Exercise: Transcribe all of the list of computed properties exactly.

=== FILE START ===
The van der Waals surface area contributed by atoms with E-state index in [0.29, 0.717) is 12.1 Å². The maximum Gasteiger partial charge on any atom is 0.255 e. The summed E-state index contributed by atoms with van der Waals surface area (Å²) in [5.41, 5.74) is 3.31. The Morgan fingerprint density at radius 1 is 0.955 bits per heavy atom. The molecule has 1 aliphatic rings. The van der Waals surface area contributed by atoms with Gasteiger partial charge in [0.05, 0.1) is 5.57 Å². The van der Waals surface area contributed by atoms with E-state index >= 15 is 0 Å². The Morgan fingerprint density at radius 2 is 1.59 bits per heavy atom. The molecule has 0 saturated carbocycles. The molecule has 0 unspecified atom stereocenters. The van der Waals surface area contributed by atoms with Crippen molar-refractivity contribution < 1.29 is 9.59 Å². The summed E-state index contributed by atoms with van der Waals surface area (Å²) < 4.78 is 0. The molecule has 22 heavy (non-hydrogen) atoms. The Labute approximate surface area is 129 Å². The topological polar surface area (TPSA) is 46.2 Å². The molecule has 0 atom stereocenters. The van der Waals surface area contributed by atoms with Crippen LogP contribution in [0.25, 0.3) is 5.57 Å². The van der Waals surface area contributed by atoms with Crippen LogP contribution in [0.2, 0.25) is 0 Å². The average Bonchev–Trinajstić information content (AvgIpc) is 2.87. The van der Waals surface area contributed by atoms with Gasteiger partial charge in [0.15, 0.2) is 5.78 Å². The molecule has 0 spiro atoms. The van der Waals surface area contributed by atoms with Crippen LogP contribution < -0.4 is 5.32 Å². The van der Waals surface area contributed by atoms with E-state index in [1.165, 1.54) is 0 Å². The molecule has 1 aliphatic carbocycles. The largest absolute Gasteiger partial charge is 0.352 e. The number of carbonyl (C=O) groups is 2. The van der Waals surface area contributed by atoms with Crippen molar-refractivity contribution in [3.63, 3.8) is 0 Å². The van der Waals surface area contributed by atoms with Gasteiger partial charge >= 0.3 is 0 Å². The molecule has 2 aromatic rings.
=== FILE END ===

The van der Waals surface area contributed by atoms with E-state index in [0.29, 0.717) is 12.1 Å². The maximum Gasteiger partial charge on any atom is 0.255 e. The summed E-state index contributed by atoms with van der Waals surface area (Å²) in [5.41, 5.74) is 3.31. The Morgan fingerprint density at radius 1 is 0.955 bits per heavy atom. The molecule has 1 aliphatic rings. The van der Waals surface area contributed by atoms with Gasteiger partial charge in [0.05, 0.1) is 5.57 Å². The van der Waals surface area contributed by atoms with E-state index >= 15 is 0 Å². The Morgan fingerprint density at radius 2 is 1.59 bits per heavy atom. The molecule has 0 saturated carbocycles. The molecule has 0 unspecified atom stereocenters. The van der Waals surface area contributed by atoms with Crippen molar-refractivity contribution < 1.29 is 9.59 Å². The summed E-state index contributed by atoms with van der Waals surface area (Å²) < 4.78 is 0. The molecule has 22 heavy (non-hydrogen) atoms. The Labute approximate surface area is 129 Å². The topological polar surface area (TPSA) is 46.2 Å². The molecule has 0 atom stereocenters. The van der Waals surface area contributed by atoms with Crippen LogP contribution in [0.25, 0.3) is 5.57 Å². The van der Waals surface area contributed by atoms with Crippen LogP contribution in [0.2, 0.25) is 0 Å². The average Bonchev–Trinajstić information content (AvgIpc) is 2.87. The van der Waals surface area contributed by atoms with Gasteiger partial charge in [0.15, 0.2) is 5.78 Å². The molecule has 0 spiro atoms. The van der Waals surface area contributed by atoms with Crippen LogP contribution < -0.4 is 5.32 Å². The van der Waals surface area contributed by atoms with E-state index in [1.165, 1.54) is 0 Å². The molecule has 1 aliphatic carbocycles. The largest absolute Gasteiger partial charge is 0.352 e. The number of carbonyl (C=O) groups is 2. The van der Waals surface area contributed by atoms with Crippen molar-refractivity contribution in [3.63, 3.8) is 0 Å². The van der Waals surface area contributed by atoms with Gasteiger partial charge >= 0.3 is 0 Å². The molecule has 2 aromatic rings.